Client’s Consent to Third-Party Payment of Lawyer’s Fees Need Not Be in Writing

May 28 --The “informed consent” that an attorney must get from a client before accepting compensation from a third party does not need to be in writing, the Utah Supreme Court decided May 23 .  

The court relied on principles of statutory construction to conclude that there is no writing requirement in Utah Rule of Professional Conduct 1.8(f) on payment of fees by someone other than the client.

Speaking through Justice Christine M. Durham, the court said neither the rule itself nor its structure indicates that oral consent is insufficient.

Client Recruitment, for a Fee

The Utah Legal Group (ULG), a marketing company that recruits paying clients for lawyers, contacted Thomas Broude after he was arrested for trespass and aggravated assault.

Limited Function of Rule 8.4(a)

Recently added Comment [1a] to Utah Rule of Professional Conduct 8.4 states:

“[1a] A violation of paragraph (a) based solely on the lawyer's violation of another Rule of Professional Conduct shall not be charged as a separate violation. However, this rule defines professional misconduct as a violation of the Rules of Professional Conduct as the term professional misconduct is used in the Supreme Court Rules of Professional Practice, including the Standards for Imposing Lawyer Sanctions. In this respect, if a lawyer violates any of the Rules of Professional Conduct, the appropriate discipline may be imposed pursuant to Rule 14-605.”

A ULG representative then spoke with Broude's mother, Judy Carey, who signed a contract to pay ULG $6,000 to hire a lawyer and monitor her son's case. Carey said she believed ULG was a law firm. The company, she alleged, published ads stating that it would “kick ass” and “get things accomplished that no other firm could.” Carey said ULG promised to help Broude avoid jail.

ULG retained attorney Jere B. Reneer to represent Broude for a flat fee of $2,500. Reneer was not aware of the amount Carey paid ULG, and he never signed a separate fee agreement with Broude or Carey.

Reneer negotiated a plea that reduced Broude's assault charge to a misdemeanor. Broude was sentenced to 365 days in jail, with all but 120 days suspended.

Carey was not satisfied. Citing ULG's alleged promise that her son would avoid jail, she filed a bar complaint and sought a refund from Reneer, whom she misidentified as an employee of the Utah Legal Group.

A screening panel found that Reneer did not obtain “informed consent” to receive compensation from a third party for representing Broude, and thus breached Rule 1.8(f), as well as 8.4(a) which prohibits violation of any rule of professional conduct.

A disciplinary committee sustained those charges and recommended a private admonishment in light of the fact that Reneer's conduct caused little or no injury.

No Writing

Durham said that nothing in Rule 1.8(f) indicates a client's verbal agreement to third-party payment of fees won't ever suffice. “The structure of rule 1.8 confirms that a writing is not required,” she said.

Durham pointed out that Rule 1.8(f) is grouped with other conflict rules that do “explicitly require a client's written consent to waive the conflict.” See Rules 1.8(a) (business transactions with clients) and 1.8(g) (aggregate settlement of multiple clients' claims). “Thus” she reasoned, “the omission of a written consent requirement in rule 1.8(f) must be seen as purposeful, allowing for a client's oral manifestation of consent.”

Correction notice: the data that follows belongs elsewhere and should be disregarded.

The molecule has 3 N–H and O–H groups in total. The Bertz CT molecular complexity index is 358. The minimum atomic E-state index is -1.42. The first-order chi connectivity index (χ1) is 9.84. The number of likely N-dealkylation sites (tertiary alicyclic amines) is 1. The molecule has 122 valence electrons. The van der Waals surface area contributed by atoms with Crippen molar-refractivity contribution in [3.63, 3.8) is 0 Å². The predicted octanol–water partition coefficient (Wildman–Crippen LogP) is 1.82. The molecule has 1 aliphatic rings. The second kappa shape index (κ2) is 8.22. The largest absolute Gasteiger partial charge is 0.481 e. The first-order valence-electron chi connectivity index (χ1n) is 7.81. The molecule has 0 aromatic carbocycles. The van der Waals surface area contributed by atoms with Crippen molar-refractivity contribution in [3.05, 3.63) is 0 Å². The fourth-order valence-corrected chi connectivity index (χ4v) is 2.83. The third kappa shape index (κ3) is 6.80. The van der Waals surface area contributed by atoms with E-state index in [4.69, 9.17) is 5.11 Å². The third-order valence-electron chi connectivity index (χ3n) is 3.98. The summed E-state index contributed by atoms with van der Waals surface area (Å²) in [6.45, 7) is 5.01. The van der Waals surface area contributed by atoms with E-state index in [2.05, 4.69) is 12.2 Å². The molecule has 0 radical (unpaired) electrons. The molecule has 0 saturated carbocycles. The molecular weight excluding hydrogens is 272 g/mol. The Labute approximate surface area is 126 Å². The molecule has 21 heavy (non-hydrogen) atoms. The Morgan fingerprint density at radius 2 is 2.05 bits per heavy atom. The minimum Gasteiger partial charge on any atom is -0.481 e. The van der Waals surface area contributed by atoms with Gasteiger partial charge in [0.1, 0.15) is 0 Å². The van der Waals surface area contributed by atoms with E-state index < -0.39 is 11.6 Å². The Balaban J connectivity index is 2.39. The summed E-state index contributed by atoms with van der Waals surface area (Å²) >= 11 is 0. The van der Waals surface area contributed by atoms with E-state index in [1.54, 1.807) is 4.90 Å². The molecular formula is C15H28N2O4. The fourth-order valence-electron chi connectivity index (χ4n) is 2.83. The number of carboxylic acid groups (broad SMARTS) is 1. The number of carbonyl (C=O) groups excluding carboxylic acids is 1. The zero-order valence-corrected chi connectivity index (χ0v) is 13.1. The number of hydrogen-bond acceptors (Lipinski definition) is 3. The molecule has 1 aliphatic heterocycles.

In a footnote the court cautioned that written consent will be required in “situations where third-party payments also constitute a conflict of interest under Rule 1.7,” which contains its own explicit written consent requirement. That allegation was not made here, the court said.

Bar counsel said the Rule 1.8(f) charge could be sustained because Reneer produced no evidence of informed oral consent in any form.

The court said that put the burden of proof on the wrong party. “The screening panel received no evidence--much less substantial evidence--of the absence of Mr. Broude's oral informed consent,” it said. “[Reneer] did not bear the burden of proving compliance with the rules of professional conduct. … In the absence of testimony or other evidence on this issue, the screening panel may not presume noncompliance.”

No Stand-Alone Violation

The court also dismissed the Rule 8.4(a) charge. A comment adopted after the present case commenced specified that Rule 8.4(a) “may not stand as an independent ground for discipline,” Durham explained. (See box.)

The court had rejected applying Rule 8.4(a) in this way prior to the adoption of the new comment. See Brussow v. Utah State Bar, 286 P.3d 1246, 28 Law. Man. Prof. Conduct 568 (Utah 2012) (stating that “the rule amounts to no more than a 'piling on,' in that an attorney will never be sanctioned for only one rule violation”), and Utah State Bar v. Jardine, 289 P.3d 516, 28 Law. Man. Prof. Conduct 655 (Utah 2012).

Other courts have reached a similar conclusion. See Iowa Supreme Court Attorney Disciplinary Bd. v. Templeton, 784 N.W.2d 761, 26 Law. Man. Prof. Conduct 437 (Iowa 2010).

Reneer, of Provo, Utah, appeared pro se. The Office of Professional Conduct was represented by Deputy Senior Counsel Todd Wahlquist, Salt Lake City.

Full text at

The ABA/BNA Lawyers’ Manual on Professional Conduct is a joint publication of the American Bar Association Center for Professional Responsibility and Bloomberg BNA.

Copyright 2014, the American Bar Association and The Bureau of National Affairs, Inc. All Rights Reserved.